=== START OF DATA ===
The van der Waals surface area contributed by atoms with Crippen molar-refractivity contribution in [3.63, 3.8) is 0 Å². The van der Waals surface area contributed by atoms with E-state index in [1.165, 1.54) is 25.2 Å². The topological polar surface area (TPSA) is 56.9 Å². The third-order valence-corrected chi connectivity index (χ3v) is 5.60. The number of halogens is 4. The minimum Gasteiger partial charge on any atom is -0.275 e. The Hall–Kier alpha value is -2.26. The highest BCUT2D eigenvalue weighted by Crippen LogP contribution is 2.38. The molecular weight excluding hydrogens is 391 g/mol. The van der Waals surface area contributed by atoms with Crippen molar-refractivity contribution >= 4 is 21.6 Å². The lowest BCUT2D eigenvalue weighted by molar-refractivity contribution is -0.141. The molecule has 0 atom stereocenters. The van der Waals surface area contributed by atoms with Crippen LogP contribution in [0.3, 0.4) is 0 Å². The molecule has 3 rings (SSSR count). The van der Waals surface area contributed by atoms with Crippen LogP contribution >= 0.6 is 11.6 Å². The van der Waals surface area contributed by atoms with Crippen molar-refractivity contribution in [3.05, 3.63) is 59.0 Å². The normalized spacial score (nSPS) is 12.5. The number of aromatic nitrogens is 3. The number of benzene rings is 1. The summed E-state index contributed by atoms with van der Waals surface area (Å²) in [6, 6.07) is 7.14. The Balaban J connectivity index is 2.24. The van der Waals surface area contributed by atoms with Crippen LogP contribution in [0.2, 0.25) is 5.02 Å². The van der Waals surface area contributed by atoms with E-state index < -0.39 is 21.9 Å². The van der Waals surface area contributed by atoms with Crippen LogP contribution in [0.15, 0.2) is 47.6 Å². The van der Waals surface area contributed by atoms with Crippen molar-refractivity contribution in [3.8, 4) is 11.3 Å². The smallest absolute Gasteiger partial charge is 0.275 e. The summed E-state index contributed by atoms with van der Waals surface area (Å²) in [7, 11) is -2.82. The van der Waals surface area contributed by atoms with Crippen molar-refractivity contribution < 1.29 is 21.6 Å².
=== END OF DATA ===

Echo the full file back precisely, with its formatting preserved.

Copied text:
The van der Waals surface area contributed by atoms with Crippen molar-refractivity contribution in [3.63, 3.8) is 0 Å². The van der Waals surface area contributed by atoms with E-state index in [1.165, 1.54) is 25.2 Å². The topological polar surface area (TPSA) is 56.9 Å². The third-order valence-corrected chi connectivity index (χ3v) is 5.60. The number of halogens is 4. The minimum Gasteiger partial charge on any atom is -0.275 e. The Hall–Kier alpha value is -2.26. The highest BCUT2D eigenvalue weighted by Crippen LogP contribution is 2.38. The molecular weight excluding hydrogens is 391 g/mol. The van der Waals surface area contributed by atoms with Crippen molar-refractivity contribution >= 4 is 21.6 Å². The lowest BCUT2D eigenvalue weighted by molar-refractivity contribution is -0.141. The molecule has 0 atom stereocenters. The van der Waals surface area contributed by atoms with Crippen LogP contribution in [0.3, 0.4) is 0 Å². The molecule has 3 rings (SSSR count). The van der Waals surface area contributed by atoms with Crippen LogP contribution >= 0.6 is 11.6 Å². The van der Waals surface area contributed by atoms with Crippen molar-refractivity contribution in [3.05, 3.63) is 59.0 Å². The normalized spacial score (nSPS) is 12.5. The number of aromatic nitrogens is 3. The number of benzene rings is 1. The summed E-state index contributed by atoms with van der Waals surface area (Å²) in [6, 6.07) is 7.14. The Balaban J connectivity index is 2.24. The van der Waals surface area contributed by atoms with Crippen LogP contribution in [0.2, 0.25) is 5.02 Å². The van der Waals surface area contributed by atoms with E-state index < -0.39 is 21.9 Å². The van der Waals surface area contributed by atoms with Crippen LogP contribution in [0.15, 0.2) is 47.6 Å². The van der Waals surface area contributed by atoms with Crippen molar-refractivity contribution in [3.8, 4) is 11.3 Å². The smallest absolute Gasteiger partial charge is 0.275 e. The summed E-state index contributed by atoms with van der Waals surface area (Å²) in [7, 11) is -2.82. The van der Waals surface area contributed by atoms with Crippen molar-refractivity contribution < 1.29 is 21.6 Å².